2:00pm • Sunday, April 2, 2023 • Arthur Miller Theater
Everybody was a very strange experience. The play is based on the 15th-century play Everyman, a morality tale which uses allegorical characters such as Death, Everyman, Fellowship, Kinship, and Good Deeds, to explain how one attains Christian salvation. This adaptation, written in 2017 by Branden Jacobs-Jenkins, modernizes the story into a more inclusive, interfaith exploration of morality, death, and afterlife. Jacobs-Jenkins points out similarities with Buddhist philosophy in the story’s moral framework, and builds upon those similarities by questioning reality and emphasizing points such as Everybody’s attachments to the material world and the self. He also makes the play more interactive, using a lottery at the beginning that determines which actors will play which characters, and opening the play with several of the actors hidden among the audience.
I appreciated how the affordances of the physical space of the Arthur Miller Theater, the elements of audience participation, and the blending of the cast with the audience added to the surreal tone of the play. I wasn’t entirely sure when the performance had actually started, because the “ushers” spent a long scene in the beginning explaining the theater etiquette and executing the lottery. These elements made the play feel personal and “real,” which made the more surreal scenes even more jarring. For example, immediately after bantering cheerfully with the audience and explaining the reasoning behind the play, the ushers became conduits for the voice of God, speaking simultaneously and doing simple, mildly disturbing partner gymnastics while a distorted, echoing recording played over their voices.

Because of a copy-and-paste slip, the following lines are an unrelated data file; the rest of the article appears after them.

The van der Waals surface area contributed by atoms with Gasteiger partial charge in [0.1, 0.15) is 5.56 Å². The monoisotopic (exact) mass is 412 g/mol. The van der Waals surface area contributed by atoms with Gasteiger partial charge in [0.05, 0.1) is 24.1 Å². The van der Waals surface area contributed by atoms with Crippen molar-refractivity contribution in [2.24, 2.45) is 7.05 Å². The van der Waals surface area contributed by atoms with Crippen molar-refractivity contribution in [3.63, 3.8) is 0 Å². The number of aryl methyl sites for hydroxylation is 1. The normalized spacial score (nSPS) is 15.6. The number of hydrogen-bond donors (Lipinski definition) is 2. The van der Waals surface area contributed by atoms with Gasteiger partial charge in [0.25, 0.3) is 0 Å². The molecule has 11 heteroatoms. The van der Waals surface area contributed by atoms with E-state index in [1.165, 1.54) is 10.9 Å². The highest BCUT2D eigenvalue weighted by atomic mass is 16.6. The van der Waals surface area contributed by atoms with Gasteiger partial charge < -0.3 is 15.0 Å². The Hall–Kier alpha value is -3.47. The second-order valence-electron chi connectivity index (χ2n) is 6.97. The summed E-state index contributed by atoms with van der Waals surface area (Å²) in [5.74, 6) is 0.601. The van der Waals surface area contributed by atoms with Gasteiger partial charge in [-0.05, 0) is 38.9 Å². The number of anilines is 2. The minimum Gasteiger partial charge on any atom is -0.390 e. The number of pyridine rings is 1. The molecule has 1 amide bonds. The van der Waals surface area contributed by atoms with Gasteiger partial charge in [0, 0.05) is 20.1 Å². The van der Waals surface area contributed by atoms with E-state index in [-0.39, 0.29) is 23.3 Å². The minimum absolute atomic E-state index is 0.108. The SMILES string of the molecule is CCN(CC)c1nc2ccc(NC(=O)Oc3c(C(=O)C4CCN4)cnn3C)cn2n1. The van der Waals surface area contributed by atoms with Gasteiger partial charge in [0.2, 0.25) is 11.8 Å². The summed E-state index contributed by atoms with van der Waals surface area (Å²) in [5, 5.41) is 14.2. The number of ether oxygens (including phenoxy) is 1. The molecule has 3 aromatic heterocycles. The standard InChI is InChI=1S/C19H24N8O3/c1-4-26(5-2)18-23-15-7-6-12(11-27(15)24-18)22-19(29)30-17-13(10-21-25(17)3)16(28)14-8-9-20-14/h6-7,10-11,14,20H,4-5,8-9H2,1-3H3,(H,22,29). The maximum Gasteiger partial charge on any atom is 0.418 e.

By chance, two different cast members sat next to me over the course of the performance. The first was there when I entered the auditorium, noisily interacting with (who I later realized were) other cast members in the audience. The second actor played the role of a random child, which meant that midway through the performance a person in a puffy Alice-in-Wonderland-looking dress entered quietly, plopped down next to me, and rummaged around in her pocket for a Fruit Roll-Up. She put one end in her mouth and unrolled the whole thing into her lap, slowly sucking the strip into her mouth. It was weird, and I was uncomfortable. I felt this brief sense of relief when I realized she was an actor, but also sort of guilty. What if those actors had just been people being people? A more critical awareness of my own “othering” tendencies was an unexpected result of the performance.
I appreciated the weirdness with which SMTD executed this production of Everybody, and I wish the audience had been a little fuller, although it was a Sunday matinee performance. The cast did a great job, and I look forward to hopefully seeing them in some other productions during the next few semesters.